9. Garga posted upthread that her state closed all non-life sustaining businesses. That may be the future. If it gets to that point, I hope they'll also move retail to pickup only, to protect workers.
  10. Along the anxiety line -- we have adults who are required to work in crowded situations (whether retail, construction, warehouse, or factory) with no precautions being taken. It came to my attention that some of them are actually very afraid, while they've continued to go to work anyway. They're washing hands and doing all they can, but obviously their entire workplace could easily be infected, AND they are afraid they will bring it home to those of us who are high risk. So because of that reality, and to honor courage in the face of fear, I placed a moratorium on the constant talk of the pandemic. I'm doing all the protocols to keep home as safe as possible, and I make sure everyone knows the current recommendations. Beyond that, I am giving these workers peace at home.
  11. That is one of the many things wrong with this country. Appalling! To take joy or to snark at someone else's troubles and hardships in a pandemic is absolutely appalling.
  12. Yes, absolutely. We need the nutrition. I do prepare fresh produce to be as safe as possible -- I wash everything washable, peel outer layers of cabbages, store the unwashable-but-cookable (like potatoes) away from the washed produce that is meant to be eaten fresh (which I would anyway). I am not using fresh leafy lettuces although that's a personal preference and *nobody's* advice. For now, I am using head lettuces and cabbages and frozen greens. I'll be growing lettuces all summer and making cold frames and a greenhouse for winter. I went to my local store last night and found no meat, no cheese, a bit of eggs and butter and milk, no bread....I came home with a cart full of produce! They didn't have potatoes but I still have a lot. I was concerned about the virus' ability to survive 24 hours on cardboard, so I took the eggs out of the flimsy cardboard cartons, washed them with soap, and put them in the refrigerator. I disposed of the cartons.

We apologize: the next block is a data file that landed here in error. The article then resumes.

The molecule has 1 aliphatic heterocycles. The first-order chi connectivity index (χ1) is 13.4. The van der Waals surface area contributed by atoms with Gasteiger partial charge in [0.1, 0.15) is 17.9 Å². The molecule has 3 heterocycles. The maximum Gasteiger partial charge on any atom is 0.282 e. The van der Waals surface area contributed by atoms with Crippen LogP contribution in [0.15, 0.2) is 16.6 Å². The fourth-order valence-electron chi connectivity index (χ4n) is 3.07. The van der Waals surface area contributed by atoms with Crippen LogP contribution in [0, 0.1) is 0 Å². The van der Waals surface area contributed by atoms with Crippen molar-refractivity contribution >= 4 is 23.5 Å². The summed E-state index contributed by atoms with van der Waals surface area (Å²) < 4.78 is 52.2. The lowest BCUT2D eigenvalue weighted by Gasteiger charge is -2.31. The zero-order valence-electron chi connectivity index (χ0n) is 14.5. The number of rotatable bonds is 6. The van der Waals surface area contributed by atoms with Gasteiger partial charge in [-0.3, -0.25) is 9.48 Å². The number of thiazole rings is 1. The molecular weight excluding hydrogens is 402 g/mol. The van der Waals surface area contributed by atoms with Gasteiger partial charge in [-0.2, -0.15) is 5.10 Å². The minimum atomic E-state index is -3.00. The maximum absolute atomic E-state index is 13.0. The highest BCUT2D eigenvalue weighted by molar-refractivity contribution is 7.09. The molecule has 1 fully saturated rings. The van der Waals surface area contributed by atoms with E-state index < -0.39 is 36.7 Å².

13. @Arcadia, yes, the states are doing all they can and I'm sure we are all grateful. Unemployment isn't enough to pay the bills, for most families, and it doesn't fix the problems of being at home with children when a family is accustomed to jobs and schools, but again, it's something to be thankful for while waiting for Congress to pass relief aid.
  14. I think some pity toward people whose entire way of life has been disrupted would be warranted. Their jobs are important to them, and they're anxious if they are laid off or are working from home with kids at home. The children's schools are important to the parents AND to the children. Isolation with kids at home is a scary and frequently unhealthy thing that they'll have to work through. To me, these concerns are apart from the question of whether homework packets and storytime should be called homeschooling -- these are very real issues and it would go better for the nation if we don't look down on people whose challenges are different from ours.
  15. GF alternatives for complex carbohydrates -- I'm sure you know, as a diagnosed celiac, but I thought I'd take the moment to post in case anyone needs this: Potatoes, all varieties Most but not all corn tortillas - we heat in a pan and use for bread, in a pinch Some but not all cornmeal Buckwheat flour (dedicated mill only) - might be able to order online Winter squash and pumpkins Quinoa Millet Tapioca starch can be made into tortillas, see The Gluten Free on a Shoestring blog Remember also, foods like custard pies can be made as puddings without crust. Peanut butter cookies can be made with just egg, sugar, and peanut butter. Check into celiac or gluten free forums and FB groups for no-specific-ingredient recipes and ideas.